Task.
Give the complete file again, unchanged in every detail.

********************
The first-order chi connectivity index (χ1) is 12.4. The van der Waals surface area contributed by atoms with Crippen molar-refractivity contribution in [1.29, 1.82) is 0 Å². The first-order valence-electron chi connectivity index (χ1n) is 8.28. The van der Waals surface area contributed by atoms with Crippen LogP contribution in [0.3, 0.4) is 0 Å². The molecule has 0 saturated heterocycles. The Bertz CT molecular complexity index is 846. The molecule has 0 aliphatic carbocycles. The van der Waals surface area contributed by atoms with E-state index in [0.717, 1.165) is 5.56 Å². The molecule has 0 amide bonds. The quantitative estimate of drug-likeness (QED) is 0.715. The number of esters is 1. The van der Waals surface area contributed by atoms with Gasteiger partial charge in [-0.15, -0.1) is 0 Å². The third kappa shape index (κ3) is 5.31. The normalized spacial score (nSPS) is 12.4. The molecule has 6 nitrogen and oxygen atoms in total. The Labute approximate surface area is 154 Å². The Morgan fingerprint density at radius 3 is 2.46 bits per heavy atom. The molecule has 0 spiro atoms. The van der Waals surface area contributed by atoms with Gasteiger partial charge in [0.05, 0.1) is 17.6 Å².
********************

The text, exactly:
The first-order chi connectivity index (χ1) is 12.4. The van der Waals surface area contributed by atoms with Crippen molar-refractivity contribution in [1.29, 1.82) is 0 Å². The first-order valence-electron chi connectivity index (χ1n) is 8.28. The van der Waals surface area contributed by atoms with Crippen LogP contribution in [0.3, 0.4) is 0 Å². The molecule has 0 saturated heterocycles. The Bertz CT molecular complexity index is 846. The molecule has 0 aliphatic carbocycles. The van der Waals surface area contributed by atoms with E-state index in [0.717, 1.165) is 5.56 Å². The molecule has 0 amide bonds. The quantitative estimate of drug-likeness (QED) is 0.715. The number of esters is 1. The van der Waals surface area contributed by atoms with Gasteiger partial charge in [-0.15, -0.1) is 0 Å². The third kappa shape index (κ3) is 5.31. The normalized spacial score (nSPS) is 12.4. The molecule has 6 nitrogen and oxygen atoms in total. The Labute approximate surface area is 154 Å². The Morgan fingerprint density at radius 3 is 2.46 bits per heavy atom. The molecule has 0 spiro atoms. The van der Waals surface area contributed by atoms with Gasteiger partial charge in [0.05, 0.1) is 17.6 Å².